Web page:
Sunday, January 1 1995
And that, in the end, is the problem of 'El Diablo'. It's the new breed of western that we've already seen before. The 'adult' western has already become tired and needs a new sun-kissed wrinkle to distinguish it again.
As a superheroine comic book, 'Promethea' brandishes the requisite amounts of action, but Moore also lays a solid intellectual foundation that's only heightened as the series progresses past this first collection.
With the Punisher series, Ennis suffers no illusions that he's making any statements on society or culture. After all, if the primary appeal of Superman is to see a man fly, then, at its most fundamental, the draw of the Punisher is to witness the 'punishment' of the predators and parasites of modern civilisation.
'User' depicts just one of the many forms in which this ancient quest can reveal itself in the modern age an age in which we find ourselves continually creating new identities to cope with an sometimes disappointing existence.
In the end, 'Where Is Thy Sting?', which desires to convey the humanity of Superman, succeeds only in proving what an alien freakball he is. Watch your back, Lois.
With New God Orion regaining a sense of elevated profile through his membership in the popular 'Justice League of America', the DC Comics suits figured that Orion would be the best bet for a Fourth World revival. They turned to Simonson to helm it. So, would Simonson be able to succeed where so many before him have failed? In a word: yes!
Women with weapons, men with pens it's a trend that recurs heavily in modern comics. Frequently, the minds behind today's strong, female characters are none other than men. While in general that may be a counter-intuitive relationship, women written and drawn almost exclusively by men, it's practically a given in the comics industry. Girls with guns, boys with brushes.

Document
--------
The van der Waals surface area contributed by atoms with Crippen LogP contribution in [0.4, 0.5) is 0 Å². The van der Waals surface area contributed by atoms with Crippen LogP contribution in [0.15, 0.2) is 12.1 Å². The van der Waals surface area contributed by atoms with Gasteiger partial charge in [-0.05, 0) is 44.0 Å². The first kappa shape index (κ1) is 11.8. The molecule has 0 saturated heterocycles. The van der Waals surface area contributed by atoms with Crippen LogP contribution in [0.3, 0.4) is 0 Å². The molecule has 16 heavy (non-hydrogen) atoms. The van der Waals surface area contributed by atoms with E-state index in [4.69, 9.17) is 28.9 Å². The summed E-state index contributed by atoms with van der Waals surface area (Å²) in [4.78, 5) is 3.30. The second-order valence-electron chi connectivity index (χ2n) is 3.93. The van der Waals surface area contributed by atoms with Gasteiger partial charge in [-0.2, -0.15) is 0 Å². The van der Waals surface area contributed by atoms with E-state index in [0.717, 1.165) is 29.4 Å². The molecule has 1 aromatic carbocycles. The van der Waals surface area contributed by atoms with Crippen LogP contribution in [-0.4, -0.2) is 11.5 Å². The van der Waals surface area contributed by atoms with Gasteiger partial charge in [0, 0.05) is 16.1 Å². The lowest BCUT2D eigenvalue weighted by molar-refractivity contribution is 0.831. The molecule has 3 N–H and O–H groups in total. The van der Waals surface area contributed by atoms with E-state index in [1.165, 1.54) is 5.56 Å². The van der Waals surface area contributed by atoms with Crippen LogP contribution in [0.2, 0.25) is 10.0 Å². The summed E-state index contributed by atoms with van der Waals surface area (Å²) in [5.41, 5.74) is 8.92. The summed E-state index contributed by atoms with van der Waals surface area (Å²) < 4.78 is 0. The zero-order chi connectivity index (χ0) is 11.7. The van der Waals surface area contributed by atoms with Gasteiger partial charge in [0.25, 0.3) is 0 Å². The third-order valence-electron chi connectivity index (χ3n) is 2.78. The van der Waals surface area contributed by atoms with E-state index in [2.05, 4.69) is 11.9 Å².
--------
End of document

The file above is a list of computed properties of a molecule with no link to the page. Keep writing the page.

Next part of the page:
PopMatters Comic Book Feature by John Burnson - Marvel is succumbing to the
Despite its flaws 'Midnight Nation' could very well prove to be a good series. It has a fresh twist on the detective thriller which should play nicely into the current state of pop culture.
PopMatters Comic Book Feature by Anne Thalheimer - Doucet's work is not for the faint of heart . . . she does not shy away from the strange, the grotesque, the self-scathing . . . or the bodily. More often than not, she manages to mix them all up into one frightening, surreal, fabulous sequence.
'Lifeline' fulfils its function admirably a competently fashioned Spider-Man tale with awesome Steve Rude supplied eye candy.
When millionaire playboy Bruce Wayne first began his career as the Batman in 1939, it was mentioned several times that, 'He always works alone.'
Created by writer Brian Azzarello and artist Edward Risso, '100 Bullets'' core premise, as revealed in the 'First Shot, Last Call' trade paperback, concerns the book's main protagonist, one Agent Graves.
Hothead Paisan, quite frankly, takes no shit from anyone. She is an unapologetically homicidal lesbian out to destroy homophobes, racists, and men who abuse women.
The keyword must be Hope -- even as the story within The Believer has its guns dead-targeted on Guilt.
. . . a romp through the almost forty years of Marvel history with a wink of the eye and a determination to have it all make sense.
Cage was the first black character at Marvel to carry its own book. The unfortunate part was that it was a character created and developed by white men and, instead of showing 'relevance', was more of a joke to black readers.